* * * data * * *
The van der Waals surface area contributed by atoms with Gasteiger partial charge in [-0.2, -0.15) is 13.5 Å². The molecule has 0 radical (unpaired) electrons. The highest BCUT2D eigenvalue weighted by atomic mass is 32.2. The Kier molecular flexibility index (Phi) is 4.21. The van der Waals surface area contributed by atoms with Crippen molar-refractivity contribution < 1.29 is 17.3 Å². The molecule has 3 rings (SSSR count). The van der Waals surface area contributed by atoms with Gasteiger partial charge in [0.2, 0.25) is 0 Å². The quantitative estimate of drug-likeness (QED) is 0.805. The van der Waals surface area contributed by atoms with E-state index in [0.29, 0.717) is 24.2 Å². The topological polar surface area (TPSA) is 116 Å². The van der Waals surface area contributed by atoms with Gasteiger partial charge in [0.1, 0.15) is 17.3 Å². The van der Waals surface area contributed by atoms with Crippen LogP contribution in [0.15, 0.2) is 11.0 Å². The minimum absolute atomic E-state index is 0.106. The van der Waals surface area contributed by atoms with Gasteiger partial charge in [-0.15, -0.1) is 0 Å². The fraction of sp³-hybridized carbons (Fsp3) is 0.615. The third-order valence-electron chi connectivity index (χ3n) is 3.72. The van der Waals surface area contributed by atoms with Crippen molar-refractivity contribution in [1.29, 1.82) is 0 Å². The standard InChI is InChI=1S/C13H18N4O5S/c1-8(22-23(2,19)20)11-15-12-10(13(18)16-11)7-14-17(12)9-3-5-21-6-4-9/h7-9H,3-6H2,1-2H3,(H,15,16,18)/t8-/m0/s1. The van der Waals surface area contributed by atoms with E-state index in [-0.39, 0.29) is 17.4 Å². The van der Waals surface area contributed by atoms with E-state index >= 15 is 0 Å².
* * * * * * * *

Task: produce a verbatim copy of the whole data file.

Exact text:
The van der Waals surface area contributed by atoms with Gasteiger partial charge in [-0.2, -0.15) is 13.5 Å². The molecule has 0 radical (unpaired) electrons. The highest BCUT2D eigenvalue weighted by atomic mass is 32.2. The Kier molecular flexibility index (Phi) is 4.21. The van der Waals surface area contributed by atoms with Crippen molar-refractivity contribution < 1.29 is 17.3 Å². The molecule has 3 rings (SSSR count). The van der Waals surface area contributed by atoms with Gasteiger partial charge in [0.2, 0.25) is 0 Å². The quantitative estimate of drug-likeness (QED) is 0.805. The van der Waals surface area contributed by atoms with E-state index in [0.29, 0.717) is 24.2 Å². The topological polar surface area (TPSA) is 116 Å². The van der Waals surface area contributed by atoms with Gasteiger partial charge in [0.1, 0.15) is 17.3 Å². The van der Waals surface area contributed by atoms with Crippen LogP contribution in [0.15, 0.2) is 11.0 Å². The minimum absolute atomic E-state index is 0.106. The van der Waals surface area contributed by atoms with Gasteiger partial charge in [-0.15, -0.1) is 0 Å². The fraction of sp³-hybridized carbons (Fsp3) is 0.615. The third-order valence-electron chi connectivity index (χ3n) is 3.72. The van der Waals surface area contributed by atoms with Crippen molar-refractivity contribution in [1.29, 1.82) is 0 Å². The standard InChI is InChI=1S/C13H18N4O5S/c1-8(22-23(2,19)20)11-15-12-10(13(18)16-11)7-14-17(12)9-3-5-21-6-4-9/h7-9H,3-6H2,1-2H3,(H,15,16,18)/t8-/m0/s1. The van der Waals surface area contributed by atoms with E-state index in [-0.39, 0.29) is 17.4 Å². The van der Waals surface area contributed by atoms with E-state index >= 15 is 0 Å².